“I studied cinematography. But in those days, no one was ready to hire a woman DOP.” The crowd at the Woodlands Theatre is all ears as Suhasini Maniratnam talks about her initial days in the cinema industry. “Finally, I was called to work in a film titled Silk Silk Silk. I had to choose between that and a chance to act in a Balachander movie. I chose the latter,” she laughed. The actress-director, along with advertisement filmmaker Latha Menon, was speaking at an interactive session, ‘Women In Cinema’, jointly conducted by the Chennai International Film Festival (CIFF) and Cinema Rendezvous group, a collective of film enthusiasts in the city.
Curiously, of the women who had come for the festival, only a few attended the interactive session. The speakers were quick to point it out.
“Why talk about gender equality in cinema industry, when we don’t have women coming to watch films?” asked Latha.
Suhasini said, “The CIFF organising committee is dominated by women. But we need more women to come and watch films here.”
“The cinema industry only has about 36% women. And they work predominantly as dancers, hairdressers, and actresses. I think we need more women producers. Unless the money is coming from women, unless they are the ones deciding who should work in a film, the situation would never improve,” said the actress. Latha agreed, “Utterly sexist things like item numbers have become an integral part of big-budget films. This will change when women start producing and directing more films.”
“Women are equally messy and complicated, and as flippant as men. Their journey is as important as men’s journeys. Those stories need to be told.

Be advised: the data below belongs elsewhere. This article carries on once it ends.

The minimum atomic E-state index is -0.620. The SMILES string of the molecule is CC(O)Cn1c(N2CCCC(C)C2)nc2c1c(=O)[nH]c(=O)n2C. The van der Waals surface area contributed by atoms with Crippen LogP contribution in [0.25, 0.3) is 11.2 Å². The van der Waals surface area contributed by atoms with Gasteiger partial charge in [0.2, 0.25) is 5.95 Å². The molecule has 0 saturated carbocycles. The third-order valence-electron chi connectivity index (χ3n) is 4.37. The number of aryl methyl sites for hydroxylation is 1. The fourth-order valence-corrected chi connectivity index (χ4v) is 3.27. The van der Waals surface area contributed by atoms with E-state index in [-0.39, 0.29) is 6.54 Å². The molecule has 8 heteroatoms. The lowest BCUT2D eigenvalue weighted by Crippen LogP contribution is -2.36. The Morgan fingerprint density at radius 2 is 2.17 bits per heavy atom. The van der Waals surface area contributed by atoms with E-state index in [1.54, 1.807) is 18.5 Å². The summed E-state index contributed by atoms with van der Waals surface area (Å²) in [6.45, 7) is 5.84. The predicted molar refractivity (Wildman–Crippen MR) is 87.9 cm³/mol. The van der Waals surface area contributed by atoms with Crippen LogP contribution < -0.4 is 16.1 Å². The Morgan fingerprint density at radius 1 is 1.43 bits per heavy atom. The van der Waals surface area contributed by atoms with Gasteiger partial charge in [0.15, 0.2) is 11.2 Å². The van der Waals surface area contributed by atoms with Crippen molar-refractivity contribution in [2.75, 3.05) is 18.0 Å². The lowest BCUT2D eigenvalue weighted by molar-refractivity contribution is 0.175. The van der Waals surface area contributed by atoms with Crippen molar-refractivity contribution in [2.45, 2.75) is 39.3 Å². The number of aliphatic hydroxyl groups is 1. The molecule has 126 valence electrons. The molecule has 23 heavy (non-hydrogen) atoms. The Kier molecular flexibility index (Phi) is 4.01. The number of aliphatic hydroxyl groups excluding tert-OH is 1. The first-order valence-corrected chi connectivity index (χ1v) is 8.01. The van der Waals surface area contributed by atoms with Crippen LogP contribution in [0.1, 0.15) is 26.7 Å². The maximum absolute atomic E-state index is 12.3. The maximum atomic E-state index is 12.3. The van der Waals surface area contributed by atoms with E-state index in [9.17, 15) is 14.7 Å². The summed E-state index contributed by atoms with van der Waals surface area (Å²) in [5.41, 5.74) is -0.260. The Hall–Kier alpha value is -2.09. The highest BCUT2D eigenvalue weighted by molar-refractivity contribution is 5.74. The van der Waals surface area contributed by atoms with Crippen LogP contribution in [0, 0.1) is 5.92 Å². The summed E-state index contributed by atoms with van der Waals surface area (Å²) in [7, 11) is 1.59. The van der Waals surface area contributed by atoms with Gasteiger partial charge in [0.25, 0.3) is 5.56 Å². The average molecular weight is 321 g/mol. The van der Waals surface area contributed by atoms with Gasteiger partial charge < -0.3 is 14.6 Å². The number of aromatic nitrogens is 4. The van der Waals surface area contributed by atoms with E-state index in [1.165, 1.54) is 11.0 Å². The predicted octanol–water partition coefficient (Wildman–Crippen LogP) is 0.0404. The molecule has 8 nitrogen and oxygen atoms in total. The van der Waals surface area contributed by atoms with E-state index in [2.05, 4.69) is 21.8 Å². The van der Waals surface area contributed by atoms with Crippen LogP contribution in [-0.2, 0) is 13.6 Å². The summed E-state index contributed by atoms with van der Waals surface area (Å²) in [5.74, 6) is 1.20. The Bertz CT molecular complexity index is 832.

Instead, we usually see women’s stories told by men.
It’s really special to see what a woman sees in other women or in herself,” said Latha.
Responding to an audience query on how Indian cinema has traditionally handled sensuality and eroticism, Suhasini points to the double standards in Indian society. “It takes two to tango. Sensuality and eroticism matters to women too, as it does to men. In our closed society, we see only what men fantasise about. The male gaze is celebrated, while what women think about isn’t taken into account.”
“The shooting set has traditionally been a male area, with people shouting expletives, and sometimes getting into brawls,” observed Latha. Suhasini added, “But in Bollywood, there are a lot of women working as executive producers, camera assistants, directorial assistants, and location managers. Hence, the overall style of shooting has changed. Everything is well organised. They work in pin-drop silence, and there is absolutely no chaos”.
Observing how the industry has changed for actresses over the years, Suhasini said, “Today’s actresses are smart. Even newcomers know how to move and behave in front of camera. But there is a dearth of women-centric films and strong, performance-oriented roles. We never had that kind confidence or exposure. But we were lucky to have directors like Balachander and Padmarajan, who created exceptional women characters. Revathy, Saritha and myself would grab those roles. Now no one dares to make such characters.”